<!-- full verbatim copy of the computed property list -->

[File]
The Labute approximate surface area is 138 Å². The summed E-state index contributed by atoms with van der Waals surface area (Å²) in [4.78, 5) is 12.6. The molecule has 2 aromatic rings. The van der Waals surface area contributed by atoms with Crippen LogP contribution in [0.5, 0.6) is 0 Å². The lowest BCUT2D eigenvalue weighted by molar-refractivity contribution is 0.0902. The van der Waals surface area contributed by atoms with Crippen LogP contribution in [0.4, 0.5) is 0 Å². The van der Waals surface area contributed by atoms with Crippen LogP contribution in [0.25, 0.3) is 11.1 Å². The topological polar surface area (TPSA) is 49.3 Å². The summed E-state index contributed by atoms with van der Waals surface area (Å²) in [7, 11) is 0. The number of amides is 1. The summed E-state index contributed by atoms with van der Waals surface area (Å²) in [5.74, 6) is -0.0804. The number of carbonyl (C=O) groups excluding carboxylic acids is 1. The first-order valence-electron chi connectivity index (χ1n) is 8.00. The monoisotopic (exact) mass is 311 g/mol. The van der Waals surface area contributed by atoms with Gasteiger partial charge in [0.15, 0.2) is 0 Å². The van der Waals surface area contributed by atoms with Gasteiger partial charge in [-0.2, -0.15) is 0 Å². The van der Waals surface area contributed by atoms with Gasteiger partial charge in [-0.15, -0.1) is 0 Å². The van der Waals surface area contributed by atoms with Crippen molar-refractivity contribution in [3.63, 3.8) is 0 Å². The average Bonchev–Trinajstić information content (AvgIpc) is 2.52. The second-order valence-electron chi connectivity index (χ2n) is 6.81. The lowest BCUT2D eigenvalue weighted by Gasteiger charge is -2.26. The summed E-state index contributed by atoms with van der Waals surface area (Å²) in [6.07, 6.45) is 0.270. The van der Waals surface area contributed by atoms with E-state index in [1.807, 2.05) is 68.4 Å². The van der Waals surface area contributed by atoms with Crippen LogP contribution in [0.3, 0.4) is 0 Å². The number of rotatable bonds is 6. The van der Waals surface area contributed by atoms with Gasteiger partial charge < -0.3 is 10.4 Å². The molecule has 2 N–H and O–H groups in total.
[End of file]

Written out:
The Labute approximate surface area is 138 Å². The summed E-state index contributed by atoms with van der Waals surface area (Å²) in [4.78, 5) is 12.6. The molecule has 2 aromatic rings. The van der Waals surface area contributed by atoms with Crippen LogP contribution in [0.5, 0.6) is 0 Å². The lowest BCUT2D eigenvalue weighted by molar-refractivity contribution is 0.0902. The van der Waals surface area contributed by atoms with Crippen LogP contribution in [0.4, 0.5) is 0 Å². The van der Waals surface area contributed by atoms with Crippen LogP contribution in [0.25, 0.3) is 11.1 Å². The topological polar surface area (TPSA) is 49.3 Å². The summed E-state index contributed by atoms with van der Waals surface area (Å²) in [7, 11) is 0. The number of amides is 1. The summed E-state index contributed by atoms with van der Waals surface area (Å²) in [5.74, 6) is -0.0804. The number of carbonyl (C=O) groups excluding carboxylic acids is 1. The first-order valence-electron chi connectivity index (χ1n) is 8.00. The monoisotopic (exact) mass is 311 g/mol. The van der Waals surface area contributed by atoms with Gasteiger partial charge in [0.15, 0.2) is 0 Å². The van der Waals surface area contributed by atoms with Gasteiger partial charge in [-0.2, -0.15) is 0 Å². The van der Waals surface area contributed by atoms with Gasteiger partial charge in [-0.15, -0.1) is 0 Å². The van der Waals surface area contributed by atoms with Crippen molar-refractivity contribution in [3.63, 3.8) is 0 Å². The average Bonchev–Trinajstić information content (AvgIpc) is 2.52. The second-order valence-electron chi connectivity index (χ2n) is 6.81. The lowest BCUT2D eigenvalue weighted by Gasteiger charge is -2.26. The summed E-state index contributed by atoms with van der Waals surface area (Å²) in [6.07, 6.45) is 0.270. The van der Waals surface area contributed by atoms with E-state index in [1.807, 2.05) is 68.4 Å². The van der Waals surface area contributed by atoms with Crippen LogP contribution in [0.3, 0.4) is 0 Å². The number of rotatable bonds is 6. The van der Waals surface area contributed by atoms with Gasteiger partial charge < -0.3 is 10.4 Å². The molecule has 2 N–H and O–H groups in total.